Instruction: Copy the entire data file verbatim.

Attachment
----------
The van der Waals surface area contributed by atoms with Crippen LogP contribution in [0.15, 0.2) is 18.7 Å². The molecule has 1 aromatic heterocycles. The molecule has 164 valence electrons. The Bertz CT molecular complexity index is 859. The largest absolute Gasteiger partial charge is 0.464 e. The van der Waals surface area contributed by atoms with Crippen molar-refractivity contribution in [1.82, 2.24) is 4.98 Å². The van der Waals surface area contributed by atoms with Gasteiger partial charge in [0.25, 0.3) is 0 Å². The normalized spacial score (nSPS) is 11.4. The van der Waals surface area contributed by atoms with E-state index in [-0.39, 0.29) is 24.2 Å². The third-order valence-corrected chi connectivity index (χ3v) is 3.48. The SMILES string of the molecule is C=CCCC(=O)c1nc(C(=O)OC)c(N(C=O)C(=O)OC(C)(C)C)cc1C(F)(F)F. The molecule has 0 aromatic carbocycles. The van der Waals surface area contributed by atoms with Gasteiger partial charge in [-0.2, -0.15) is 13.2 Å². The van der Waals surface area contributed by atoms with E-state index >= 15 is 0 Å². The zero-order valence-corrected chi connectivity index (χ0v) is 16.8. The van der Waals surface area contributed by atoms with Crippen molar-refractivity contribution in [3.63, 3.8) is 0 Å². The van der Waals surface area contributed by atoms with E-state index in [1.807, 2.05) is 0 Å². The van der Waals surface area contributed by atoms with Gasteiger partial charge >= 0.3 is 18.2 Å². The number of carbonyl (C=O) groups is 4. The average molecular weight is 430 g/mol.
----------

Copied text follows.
The van der Waals surface area contributed by atoms with Crippen LogP contribution in [0.15, 0.2) is 18.7 Å². The molecule has 1 aromatic heterocycles. The molecule has 164 valence electrons. The Bertz CT molecular complexity index is 859. The largest absolute Gasteiger partial charge is 0.464 e. The van der Waals surface area contributed by atoms with Crippen molar-refractivity contribution in [1.82, 2.24) is 4.98 Å². The van der Waals surface area contributed by atoms with Gasteiger partial charge in [0.25, 0.3) is 0 Å². The normalized spacial score (nSPS) is 11.4. The van der Waals surface area contributed by atoms with E-state index in [-0.39, 0.29) is 24.2 Å². The third-order valence-corrected chi connectivity index (χ3v) is 3.48. The SMILES string of the molecule is C=CCCC(=O)c1nc(C(=O)OC)c(N(C=O)C(=O)OC(C)(C)C)cc1C(F)(F)F. The molecule has 0 aromatic carbocycles. The van der Waals surface area contributed by atoms with Gasteiger partial charge in [-0.2, -0.15) is 13.2 Å². The van der Waals surface area contributed by atoms with E-state index >= 15 is 0 Å². The zero-order valence-corrected chi connectivity index (χ0v) is 16.8. The van der Waals surface area contributed by atoms with Crippen molar-refractivity contribution in [3.63, 3.8) is 0 Å². The van der Waals surface area contributed by atoms with E-state index in [1.807, 2.05) is 0 Å². The van der Waals surface area contributed by atoms with Gasteiger partial charge >= 0.3 is 18.2 Å². The number of carbonyl (C=O) groups is 4. The average molecular weight is 430 g/mol.